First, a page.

I wanted to start my venture into curing with something a little idiot-proof, so I tried some guanciale, which is salt-cured hog jowl.
Ever seen a fresh, whole hog jowl? I hadn't.
To make everything more manageable, I split it into two halves.
Here's a close up of what I was looking at.
After trimming, I found the combined mass.
The recipe had 3% salt, so I had some math to do.
It got an equivalent amount of pepper.
I split the pepper in half. The first half would go with the jowls into the fridge, the second half would be applied for the sit in the curing chamber.
Ready for the fridge.
I had a second jowl, and wanted to see what difference (if any) that pink salt would do. The book said that it would make it have more of a bacon flavor. There was only one way to find out.
I started by splitting it in two, just as before.
Trimmed and combined mass was found.
Math and stuff.
Salt weighed out.
Pink salt measured.
To tell them apart, I marked which bag had the pink-salted jowls.
Here they are, under some weight for a few days in the fridge.
After their spell in the fridge, I tared the weight for some more measuring.
Here's one jowl after its time in the fridge.
The recipe said to use some white wine to rub it down. Well, if you insist....
Rinsed and rubbed with white wine, and a fresh coat of black pepper was applied.
I found its pre-hang weight and calculated a 30% weight loss target.
I used a knife to pierce a hole a ran some string through it to hang.
Here we go! The humidity is reading a little high, as I was still fine-tuning the new curing chamber.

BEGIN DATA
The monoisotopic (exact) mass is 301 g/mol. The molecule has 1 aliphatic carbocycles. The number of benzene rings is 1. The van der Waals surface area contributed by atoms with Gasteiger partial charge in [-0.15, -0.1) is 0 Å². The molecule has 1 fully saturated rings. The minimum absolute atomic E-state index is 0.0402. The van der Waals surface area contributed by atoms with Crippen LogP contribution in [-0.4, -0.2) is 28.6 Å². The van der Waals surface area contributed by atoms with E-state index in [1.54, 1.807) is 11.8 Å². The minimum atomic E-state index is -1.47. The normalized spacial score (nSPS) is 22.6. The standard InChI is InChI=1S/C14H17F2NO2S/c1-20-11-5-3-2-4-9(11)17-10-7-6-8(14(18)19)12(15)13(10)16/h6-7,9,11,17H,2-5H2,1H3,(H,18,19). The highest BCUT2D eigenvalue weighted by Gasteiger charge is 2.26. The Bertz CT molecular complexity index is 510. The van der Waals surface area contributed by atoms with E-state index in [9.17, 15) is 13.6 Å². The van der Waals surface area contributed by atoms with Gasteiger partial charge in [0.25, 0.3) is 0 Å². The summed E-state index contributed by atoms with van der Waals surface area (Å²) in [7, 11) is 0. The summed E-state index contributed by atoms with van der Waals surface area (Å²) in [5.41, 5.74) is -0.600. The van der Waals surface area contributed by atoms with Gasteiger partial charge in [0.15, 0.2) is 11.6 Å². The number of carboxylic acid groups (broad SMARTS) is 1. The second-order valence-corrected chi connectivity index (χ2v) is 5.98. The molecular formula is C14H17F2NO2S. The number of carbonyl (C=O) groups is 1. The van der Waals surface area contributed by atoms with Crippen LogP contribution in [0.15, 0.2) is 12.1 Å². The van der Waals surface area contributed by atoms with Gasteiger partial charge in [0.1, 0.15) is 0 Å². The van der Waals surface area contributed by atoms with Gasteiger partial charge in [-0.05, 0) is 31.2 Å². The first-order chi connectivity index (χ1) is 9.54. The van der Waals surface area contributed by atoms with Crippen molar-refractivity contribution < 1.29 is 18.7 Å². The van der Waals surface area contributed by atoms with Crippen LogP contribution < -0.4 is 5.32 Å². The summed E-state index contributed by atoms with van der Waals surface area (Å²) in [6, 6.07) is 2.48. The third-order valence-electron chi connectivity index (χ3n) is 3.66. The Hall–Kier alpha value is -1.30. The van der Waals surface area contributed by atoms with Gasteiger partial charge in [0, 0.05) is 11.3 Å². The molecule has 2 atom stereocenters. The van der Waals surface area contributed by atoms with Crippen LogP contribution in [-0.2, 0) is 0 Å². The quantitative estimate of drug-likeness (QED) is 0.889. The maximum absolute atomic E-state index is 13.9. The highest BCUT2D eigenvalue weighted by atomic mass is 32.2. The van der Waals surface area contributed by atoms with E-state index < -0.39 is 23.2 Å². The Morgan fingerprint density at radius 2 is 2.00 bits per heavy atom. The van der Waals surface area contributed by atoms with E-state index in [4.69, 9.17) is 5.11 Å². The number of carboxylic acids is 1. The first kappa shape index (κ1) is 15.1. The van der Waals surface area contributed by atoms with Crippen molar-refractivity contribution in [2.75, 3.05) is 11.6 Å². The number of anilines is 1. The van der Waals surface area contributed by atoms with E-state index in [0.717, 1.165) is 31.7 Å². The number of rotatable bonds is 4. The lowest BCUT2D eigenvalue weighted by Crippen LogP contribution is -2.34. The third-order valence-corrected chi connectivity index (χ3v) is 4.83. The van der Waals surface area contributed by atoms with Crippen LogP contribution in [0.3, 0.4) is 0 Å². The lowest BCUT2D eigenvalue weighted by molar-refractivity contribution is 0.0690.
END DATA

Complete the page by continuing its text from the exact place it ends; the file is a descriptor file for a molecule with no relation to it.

I differenciated the labels so that I would know which jowls had used pink salt and which ones hadn't.
All four jowls were hung!
After a few weeks, I noticed that the weight loss had started to taper off, and had just about stalled. I was concerned that the skin was preventing the water from evaporating properly. In the interest of science I should have removed the skin on one of each of the two styles.
Knowing that I had a backup of each, I decided to see what was going on. So I picked one regular and one "pink" guanciale and went to see what was going on.
Here's what it looked like sliced.
Here's the other one.
To see if it indeed had more of a "bacon" flavor, I placed a slice of each in a pan. Interestingly, the fat turned clear when heat was applied.
Here they are, cooked. I don't recommend it. The stuff is great as part of a sauce or something, pretty good raw as part of a charcuterie course, but awful as "bacon."
I made the executive decision to leave it a couple of more weeks, as it didn't seem to hurt it any. They kept losing a little each week, but never really came down to their target weight. I blame the skin.
So here we are, 3 months later, and I finally pulled them, just out of boredom. They pretty much became stagnant in weight. They were as ready as they were ever going to be.
I sliced them up, and vacuum bagged them in chunks. They are amazing when added to something like a sauce or soup. The depth of flavor that they add is indescribable, and well worth the time and effort.